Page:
Cover Letters

Each cover letter needs to be tailored to demonstrate how you can meet the employer's needs. Writing a "template" can hurt your application, as these letters measure whether you are really interested in their position. They may also be viewed as writing samples and used to make an easy connection with a qualified applicant. Your cover letter is a story that connects you and the organization and is similar to a persuasive essay demonstrating your qualifications.

Content and Format

Give examples, be concise and convey authentic interest.

Your letter will have three main parts: The Hook (introduction), the Pitch (body) and the Close (conclusion).

Sending Cover Letters

If a letter is sent via email, consider attaching the letter (and your resume) as a PDF file rather than writing the letter in the body of the email. In the email, you can let the employer know which position you are applying for and that your resume and cover letter are attached.


Use our Anatomy of a Cover Letter (pdf) to see the format put together and examples of sentences. To keep your writing individual and strong, do not copy the language.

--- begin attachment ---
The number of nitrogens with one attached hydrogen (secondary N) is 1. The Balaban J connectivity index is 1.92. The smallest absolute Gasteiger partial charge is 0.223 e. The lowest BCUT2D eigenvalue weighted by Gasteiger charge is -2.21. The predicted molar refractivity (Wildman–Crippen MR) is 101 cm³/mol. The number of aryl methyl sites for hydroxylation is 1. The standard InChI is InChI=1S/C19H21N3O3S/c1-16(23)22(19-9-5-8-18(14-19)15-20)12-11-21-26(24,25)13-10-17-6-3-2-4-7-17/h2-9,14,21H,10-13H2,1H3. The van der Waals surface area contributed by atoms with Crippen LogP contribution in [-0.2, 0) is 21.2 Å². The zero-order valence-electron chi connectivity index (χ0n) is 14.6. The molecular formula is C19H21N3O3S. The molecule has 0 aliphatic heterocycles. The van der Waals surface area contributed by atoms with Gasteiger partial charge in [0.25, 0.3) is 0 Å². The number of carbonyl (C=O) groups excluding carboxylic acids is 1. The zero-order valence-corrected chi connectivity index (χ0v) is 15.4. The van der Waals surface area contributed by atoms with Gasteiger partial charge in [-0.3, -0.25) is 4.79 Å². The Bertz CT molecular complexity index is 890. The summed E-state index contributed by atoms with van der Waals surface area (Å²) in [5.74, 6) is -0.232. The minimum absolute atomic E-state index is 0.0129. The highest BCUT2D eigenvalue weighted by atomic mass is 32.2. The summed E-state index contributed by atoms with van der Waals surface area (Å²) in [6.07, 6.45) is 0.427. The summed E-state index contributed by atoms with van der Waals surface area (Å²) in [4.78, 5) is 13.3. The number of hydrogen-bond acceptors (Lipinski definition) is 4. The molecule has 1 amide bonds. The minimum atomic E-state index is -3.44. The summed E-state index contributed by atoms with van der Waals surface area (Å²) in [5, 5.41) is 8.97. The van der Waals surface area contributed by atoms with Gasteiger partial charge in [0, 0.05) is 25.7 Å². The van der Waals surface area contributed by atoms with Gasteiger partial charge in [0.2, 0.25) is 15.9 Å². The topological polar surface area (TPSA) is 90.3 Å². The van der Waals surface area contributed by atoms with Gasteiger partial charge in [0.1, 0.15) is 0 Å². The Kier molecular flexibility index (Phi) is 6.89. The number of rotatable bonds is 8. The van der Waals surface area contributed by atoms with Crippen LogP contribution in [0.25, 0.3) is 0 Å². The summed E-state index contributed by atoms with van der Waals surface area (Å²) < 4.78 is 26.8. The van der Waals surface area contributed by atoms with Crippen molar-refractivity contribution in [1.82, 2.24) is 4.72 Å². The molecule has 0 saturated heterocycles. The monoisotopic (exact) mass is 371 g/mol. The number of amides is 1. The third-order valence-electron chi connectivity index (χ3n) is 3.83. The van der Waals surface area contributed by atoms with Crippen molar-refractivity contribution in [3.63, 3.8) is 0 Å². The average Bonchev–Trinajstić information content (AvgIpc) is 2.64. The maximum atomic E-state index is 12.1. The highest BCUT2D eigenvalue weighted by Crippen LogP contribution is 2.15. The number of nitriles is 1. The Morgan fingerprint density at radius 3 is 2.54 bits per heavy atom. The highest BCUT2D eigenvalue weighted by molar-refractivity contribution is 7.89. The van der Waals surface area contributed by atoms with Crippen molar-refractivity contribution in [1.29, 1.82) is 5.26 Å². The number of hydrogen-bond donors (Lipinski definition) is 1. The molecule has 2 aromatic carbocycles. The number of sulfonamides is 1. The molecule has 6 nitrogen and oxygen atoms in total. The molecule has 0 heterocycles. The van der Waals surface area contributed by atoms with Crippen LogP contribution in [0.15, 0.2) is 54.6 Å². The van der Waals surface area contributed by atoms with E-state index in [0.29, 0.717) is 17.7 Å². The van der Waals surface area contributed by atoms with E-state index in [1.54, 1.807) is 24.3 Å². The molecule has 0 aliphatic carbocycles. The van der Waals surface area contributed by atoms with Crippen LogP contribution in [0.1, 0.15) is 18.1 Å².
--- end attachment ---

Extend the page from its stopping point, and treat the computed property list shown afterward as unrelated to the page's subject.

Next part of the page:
Hook a Recruiter with Your Cover Letter

Review cover letter video trainings and more from LinkedIn Learning provided free by Brandeis. Find videos on application materials, interviewing, following up and practice scenarios.

Checklist for a Successful Cover Letter

Is your cover letter …

  • No more than one page?
  • Formatted correctly?
  • Free from grammatical and spelling errors?
  • Addressed to a specific person? Call or research online to find the appropriate name and title. If no information is available, consider using "Dear Hiring Manager/Internship Coordinator/Selection Committee."
  • Targeted toward a specific employer? Use keywords from the job description or organization's website or mission statement.
  • Specific, citing explicit examples to highlighting your skills?
  • Written in active voice?
  • Focused on your match with the company and what YOU can bring to THEM (rather than the other way around)?

  • Consistent with your resume (i.e., on the same high-quality paper and using the same font and contact information)?